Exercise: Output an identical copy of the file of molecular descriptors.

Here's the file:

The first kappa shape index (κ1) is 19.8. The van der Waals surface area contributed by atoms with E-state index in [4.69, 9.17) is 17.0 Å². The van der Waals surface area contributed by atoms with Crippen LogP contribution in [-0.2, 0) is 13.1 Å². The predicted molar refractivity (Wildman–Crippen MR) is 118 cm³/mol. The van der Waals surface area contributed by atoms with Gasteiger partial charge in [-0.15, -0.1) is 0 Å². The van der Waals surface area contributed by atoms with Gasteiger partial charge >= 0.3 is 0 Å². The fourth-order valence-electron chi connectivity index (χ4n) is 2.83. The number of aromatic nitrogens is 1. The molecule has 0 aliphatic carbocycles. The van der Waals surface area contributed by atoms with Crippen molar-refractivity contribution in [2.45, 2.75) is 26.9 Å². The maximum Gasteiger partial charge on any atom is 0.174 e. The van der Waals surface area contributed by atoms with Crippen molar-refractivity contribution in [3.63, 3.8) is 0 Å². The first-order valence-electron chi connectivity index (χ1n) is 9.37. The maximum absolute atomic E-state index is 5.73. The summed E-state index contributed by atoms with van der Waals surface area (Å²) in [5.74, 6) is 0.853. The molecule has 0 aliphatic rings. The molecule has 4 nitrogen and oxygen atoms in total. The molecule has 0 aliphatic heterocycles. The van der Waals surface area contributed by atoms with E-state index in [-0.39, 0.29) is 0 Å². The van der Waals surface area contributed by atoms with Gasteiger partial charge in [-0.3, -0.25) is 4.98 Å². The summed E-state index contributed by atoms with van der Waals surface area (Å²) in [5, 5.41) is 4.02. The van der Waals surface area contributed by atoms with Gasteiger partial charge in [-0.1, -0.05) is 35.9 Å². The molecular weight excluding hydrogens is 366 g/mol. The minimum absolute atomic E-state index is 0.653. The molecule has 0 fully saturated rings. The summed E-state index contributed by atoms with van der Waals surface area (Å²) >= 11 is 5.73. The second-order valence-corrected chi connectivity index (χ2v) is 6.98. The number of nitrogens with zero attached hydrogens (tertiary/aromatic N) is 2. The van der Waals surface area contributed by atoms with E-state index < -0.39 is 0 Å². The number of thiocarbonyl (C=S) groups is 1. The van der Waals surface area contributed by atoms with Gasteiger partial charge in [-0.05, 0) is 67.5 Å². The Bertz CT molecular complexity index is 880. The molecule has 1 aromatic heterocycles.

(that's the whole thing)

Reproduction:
The first kappa shape index (κ1) is 19.8. The van der Waals surface area contributed by atoms with E-state index in [4.69, 9.17) is 17.0 Å². The van der Waals surface area contributed by atoms with Crippen LogP contribution in [-0.2, 0) is 13.1 Å². The predicted molar refractivity (Wildman–Crippen MR) is 118 cm³/mol. The van der Waals surface area contributed by atoms with Gasteiger partial charge in [-0.15, -0.1) is 0 Å². The van der Waals surface area contributed by atoms with Gasteiger partial charge >= 0.3 is 0 Å². The fourth-order valence-electron chi connectivity index (χ4n) is 2.83. The number of aromatic nitrogens is 1. The molecule has 0 aliphatic carbocycles. The van der Waals surface area contributed by atoms with Crippen molar-refractivity contribution in [2.45, 2.75) is 26.9 Å². The maximum Gasteiger partial charge on any atom is 0.174 e. The van der Waals surface area contributed by atoms with Crippen molar-refractivity contribution in [3.63, 3.8) is 0 Å². The first-order valence-electron chi connectivity index (χ1n) is 9.37. The maximum absolute atomic E-state index is 5.73. The summed E-state index contributed by atoms with van der Waals surface area (Å²) in [5.74, 6) is 0.853. The molecule has 0 aliphatic rings. The molecule has 4 nitrogen and oxygen atoms in total. The molecule has 0 aliphatic heterocycles. The van der Waals surface area contributed by atoms with E-state index in [-0.39, 0.29) is 0 Å². The van der Waals surface area contributed by atoms with Gasteiger partial charge in [-0.3, -0.25) is 4.98 Å². The summed E-state index contributed by atoms with van der Waals surface area (Å²) in [5, 5.41) is 4.02. The van der Waals surface area contributed by atoms with Gasteiger partial charge in [-0.1, -0.05) is 35.9 Å². The molecular weight excluding hydrogens is 366 g/mol. The minimum absolute atomic E-state index is 0.653. The molecule has 0 fully saturated rings. The summed E-state index contributed by atoms with van der Waals surface area (Å²) >= 11 is 5.73. The second-order valence-corrected chi connectivity index (χ2v) is 6.98. The number of nitrogens with zero attached hydrogens (tertiary/aromatic N) is 2. The van der Waals surface area contributed by atoms with E-state index < -0.39 is 0 Å². The number of thiocarbonyl (C=S) groups is 1. The van der Waals surface area contributed by atoms with Gasteiger partial charge in [-0.05, 0) is 67.5 Å². The Bertz CT molecular complexity index is 880. The molecule has 1 aromatic heterocycles.